We all want to be happy. Unfortunately for us, happiness seems to be more elusive now than ever before. If you suffer from low moods, you’re not alone – we’re now ten times more likely to have anxiety and depression than we were only a generation ago, and one in five Americans takes a prescription drug to treat a mental health condition.
But don’t worry – you CAN improve your happiness, energy and motivation levels!
Oftentimes when we try to improve our happiness, we turn to changing our circumstances, our mental outlook or our spirituality. After all, that’s what we’re being told to do – the New York Times, for example, says the formula for happiness is “genes, events and values.” And these components are all important.
But there are other factors that we should pay more attention to – your health and how well you take care of yourself! Here are five ways to make sure your body is getting what it needs for optimal brain biochemistry:
1. Keep your blood sugar stable. Unstable or high blood sugar levels (dysglycemia or hyperglycemia), have been linked to many diseases including diabetes and heart disease, and they’re also common in people who suffer from depression or low mood. Your blood sugar levels are disrupted by sugar, stress and stimulants. Avoid all three.
Keep you levels under control by eating moderate portions of whole foods a few times throughout the day – lots of whole vegetables and fruits, gluten free whole grains, organic and sustainable meat and fish, and healthy fats like nuts, olives, extra virgin olive oil, coconut oil and avocados. Whole fruit with the fiber included will NOT wreak havok on your blood sugar. What will is fruit juice, dried fruit, and processed foods like white bread, bars and granola.
2. Be nutrient sufficient – About a third of the nutrients you eat are used by the brain. If your brain isn’t getting what it needs, it just doesn’t work as well. Essential fatty acids especially are necessary for the body to both make serotonin and to receive serotonin signals from one neuron to another. Try adding wild salmon, avocado, flax and pumpkin seeds and walnuts into your diet. You can also add a good quality omega-3 supplement (take as directed on the bottle).
You also need adequate levels of B vitamins, folic acid, zinc, chromium and magnesium. B complex should be taken in the morning since it can boost energy, and magnesium should be taken before bed since it can help with sleep and relaxation.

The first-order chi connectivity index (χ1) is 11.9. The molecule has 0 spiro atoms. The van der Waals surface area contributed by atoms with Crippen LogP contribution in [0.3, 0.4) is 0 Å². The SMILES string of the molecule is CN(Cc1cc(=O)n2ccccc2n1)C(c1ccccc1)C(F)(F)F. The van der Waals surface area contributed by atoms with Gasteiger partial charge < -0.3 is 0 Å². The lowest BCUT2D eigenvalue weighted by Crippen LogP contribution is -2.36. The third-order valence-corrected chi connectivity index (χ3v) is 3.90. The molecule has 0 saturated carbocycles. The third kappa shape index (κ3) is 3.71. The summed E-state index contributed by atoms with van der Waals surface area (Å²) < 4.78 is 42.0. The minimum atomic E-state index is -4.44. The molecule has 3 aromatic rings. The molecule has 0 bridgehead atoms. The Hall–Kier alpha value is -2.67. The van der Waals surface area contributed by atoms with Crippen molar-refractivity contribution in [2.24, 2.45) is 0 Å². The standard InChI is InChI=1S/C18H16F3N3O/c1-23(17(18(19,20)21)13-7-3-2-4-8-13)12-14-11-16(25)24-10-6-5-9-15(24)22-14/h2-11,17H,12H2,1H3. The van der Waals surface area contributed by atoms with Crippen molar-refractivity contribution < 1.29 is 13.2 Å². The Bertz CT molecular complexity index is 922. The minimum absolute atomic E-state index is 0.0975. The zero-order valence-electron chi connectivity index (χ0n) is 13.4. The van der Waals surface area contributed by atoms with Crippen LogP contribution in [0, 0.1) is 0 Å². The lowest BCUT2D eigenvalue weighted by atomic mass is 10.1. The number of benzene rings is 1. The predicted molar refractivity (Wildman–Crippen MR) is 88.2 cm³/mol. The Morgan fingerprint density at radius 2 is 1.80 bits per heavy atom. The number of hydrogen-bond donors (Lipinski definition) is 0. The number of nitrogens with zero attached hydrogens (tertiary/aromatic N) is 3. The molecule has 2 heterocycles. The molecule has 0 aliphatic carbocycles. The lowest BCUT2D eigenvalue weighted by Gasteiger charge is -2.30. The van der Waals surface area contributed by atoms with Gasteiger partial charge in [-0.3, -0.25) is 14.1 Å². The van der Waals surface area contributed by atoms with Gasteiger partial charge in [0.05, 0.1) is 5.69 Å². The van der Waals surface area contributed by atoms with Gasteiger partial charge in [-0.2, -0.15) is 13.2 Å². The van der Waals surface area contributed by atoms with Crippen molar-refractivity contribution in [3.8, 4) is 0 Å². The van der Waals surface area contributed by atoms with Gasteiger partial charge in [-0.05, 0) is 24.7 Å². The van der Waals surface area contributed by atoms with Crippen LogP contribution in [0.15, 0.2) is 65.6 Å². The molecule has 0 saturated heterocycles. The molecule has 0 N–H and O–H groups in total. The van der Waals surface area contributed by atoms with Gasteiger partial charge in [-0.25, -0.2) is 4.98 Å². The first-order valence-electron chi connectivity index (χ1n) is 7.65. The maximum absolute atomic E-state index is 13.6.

3. Keep allergies in check – Food allergies can affect your mood in a not so nice way. Listen to your body and avoid things you don’t respond well to. If you want to be tested for allergies, a nutritionist can give you a blood test. You can also try an elimination diet to identify what you’re allergic to.
Everyone is different, but many, many people are sensitive to wheat (gluten) and dairy. These foods contain exorphins, chemicals that can block endorphins. On top of that, the protein in each of these foods (gluten and casein) is difficult to digest, taking a toll on your digestive system.
4. Get your amino acids – Stress can upset the balance of essential neurotransmitters like serotonin, adrenalin and nonadrenalin, which affects mood and motivation levels. Amino acids (the building blocks of protein) help manufacture these neurotransmitters, and can be found in foods including oats, quinoa, meat, fish, and eggs. We need to include protein in our diet, but sometimes supplementation is also needed to sufficiently elevate your mood.
If you want to try supplementing with amino acids, you can start with a gram each of phenylalanine and tyrosine in the morning (have the tyrosine on an empty stomach), and 100 mg of 5-HTP twice a day. I personally take all three of these supplements and they’ve helped me immensely!
Note – If you are on anti depressants, talk to your doctor before supplementing with amino acids, since the amino acids can affect serotonin levels. Always consult your doctor before stopping prescription medication.
5. Work it out – We all know about this one, and that’s because it’s so well documented that it works. In The Cortisol Connection, Shawn Talbott tells us, “Exercise (thirty minutes per day, three to four days a week, for four months) can be as effective as prescription antidepressants in relieving symptoms of anxiety and depression.”
Exercise helps reduce your cortisol levels (increased by stress), and increase serotonin (decreased by stress) and produces endorphins. Exercise a little more on the intense side, such as weight lifting, will burn off more stress, but don’t overdo it or you’ll be putting even more stress on your body. I try to get in a more intense bootcamp type class a couple of times a week and then power walk, jog or play tennis ideally most of the other days. Whatever you like to do is wonderful as long as you’re doing it.
If you have any questions on implementing any of these tips please reach out to me or leave a comment below. Sustained happiness is attainable and you can get there!
For more information, see Patrick Holford’s Optimum Nutrition for the Mind.